AARP Connecticut today asked members of the Transportation Committee to support S.B. 191, which promotes pedestrian and bicycle safety and enhances penalties for drivers causing harm to “vulnerable users.”
According to AARP State Director, Nora Duncan, " AARP makes things better for society by supporting public policy that encourages safer streets for all users, regardless of their method of transportation. This proposal lays the ground work for safer roads, especially for older residents who are disproportionately killed in pedestrian fatalities."
While adults 65 and older represent less than 13 percent of the population, they represented about 19 percent of the pedestrian fatalities in 2008. Compared to their younger counterparts, an older pedestrian is 61 percent more likely to die from a crash than a younger pedestrian.
S.B. 191 adds penalties for negligent drivers that harm pedestrians and other vulnerable users. Specifically, the legislation requires drivers, who fail to exercise due care, to attend a motor vehicle operator's retraining program and perform community service. These drivers can also face fines up to one thousand dollars. AARP believes the legislation will help deter driving behaviors that put pedestrians and other vulnerable users at risk.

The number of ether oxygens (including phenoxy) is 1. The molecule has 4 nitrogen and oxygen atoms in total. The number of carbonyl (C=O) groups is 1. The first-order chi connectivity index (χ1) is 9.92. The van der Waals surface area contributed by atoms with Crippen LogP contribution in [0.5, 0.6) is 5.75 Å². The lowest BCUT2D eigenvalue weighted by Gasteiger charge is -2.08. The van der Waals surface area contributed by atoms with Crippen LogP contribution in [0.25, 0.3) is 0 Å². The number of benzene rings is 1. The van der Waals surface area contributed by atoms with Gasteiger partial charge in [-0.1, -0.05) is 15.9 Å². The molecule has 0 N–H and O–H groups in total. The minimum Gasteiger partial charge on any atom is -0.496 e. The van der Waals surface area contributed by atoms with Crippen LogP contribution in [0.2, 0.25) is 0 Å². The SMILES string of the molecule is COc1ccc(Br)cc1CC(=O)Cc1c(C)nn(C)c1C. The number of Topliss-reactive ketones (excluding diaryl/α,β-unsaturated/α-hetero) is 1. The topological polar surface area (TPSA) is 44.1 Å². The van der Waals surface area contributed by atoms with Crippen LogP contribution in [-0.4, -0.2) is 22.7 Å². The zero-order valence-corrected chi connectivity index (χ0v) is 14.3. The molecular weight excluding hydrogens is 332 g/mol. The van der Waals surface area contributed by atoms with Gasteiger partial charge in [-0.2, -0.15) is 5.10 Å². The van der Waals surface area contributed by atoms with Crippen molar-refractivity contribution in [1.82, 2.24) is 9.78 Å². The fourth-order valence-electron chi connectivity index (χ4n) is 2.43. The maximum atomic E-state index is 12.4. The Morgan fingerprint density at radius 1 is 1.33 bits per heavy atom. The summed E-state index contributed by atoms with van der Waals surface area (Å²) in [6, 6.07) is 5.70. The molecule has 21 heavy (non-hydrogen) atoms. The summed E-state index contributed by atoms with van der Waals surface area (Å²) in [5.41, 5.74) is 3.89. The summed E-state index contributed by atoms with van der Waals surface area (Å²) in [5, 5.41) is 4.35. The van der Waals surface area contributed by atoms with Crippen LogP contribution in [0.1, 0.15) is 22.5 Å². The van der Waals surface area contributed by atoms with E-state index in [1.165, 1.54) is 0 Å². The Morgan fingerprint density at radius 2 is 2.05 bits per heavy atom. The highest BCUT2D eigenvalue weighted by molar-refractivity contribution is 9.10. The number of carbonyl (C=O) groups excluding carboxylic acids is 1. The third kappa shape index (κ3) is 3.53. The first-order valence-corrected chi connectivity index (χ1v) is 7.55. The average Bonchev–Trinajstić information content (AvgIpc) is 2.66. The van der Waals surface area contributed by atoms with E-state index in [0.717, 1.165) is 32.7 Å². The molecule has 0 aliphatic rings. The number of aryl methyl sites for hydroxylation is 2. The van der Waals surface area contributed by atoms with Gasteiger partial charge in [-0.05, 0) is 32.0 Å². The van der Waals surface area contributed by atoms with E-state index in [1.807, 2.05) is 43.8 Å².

S.B. 191strikes an appropriate balance between the rights of motor vehicle operators and those of pedestrians, cyclists and other vulnerable users to use public roads by requiring all users to exercise due care. The proposal does not absolve vulnerable users from safely and responsibly using public roads. In fact, the bill requires a showing that the vulnerable user exercised “reasonable care” in their use of the public road, before a fine or penalty can be imposed on a motor vehicle operator.
Oregon was the first state to pass a “vulnerable users” law in 2007. Since then, at least ten states including Connecticut have considered “vulnerable user” legislation. The proposal has attracted bipartisan support in Connecticut and AARP believes vulnerable user legislation will build on Connecticut’s 2009 Complete Streets law and work done in local communities like New Haven to encourage walking, biking and other non-motorized methods of transportation.
Safety is a major reason why people choose not to walk to local destinations. In 2008, AARP conducted a survey of people age 50 and over and found nearly 47 percent felt they could not safely cross main roads close to their home. S.B. 191 could improve pedestrian safety by deterring negligent behavior that puts vulnerable users at risk of injury or death.
photo of Downtown Crossing in New Haven, CT courtesy of: ctsenatedems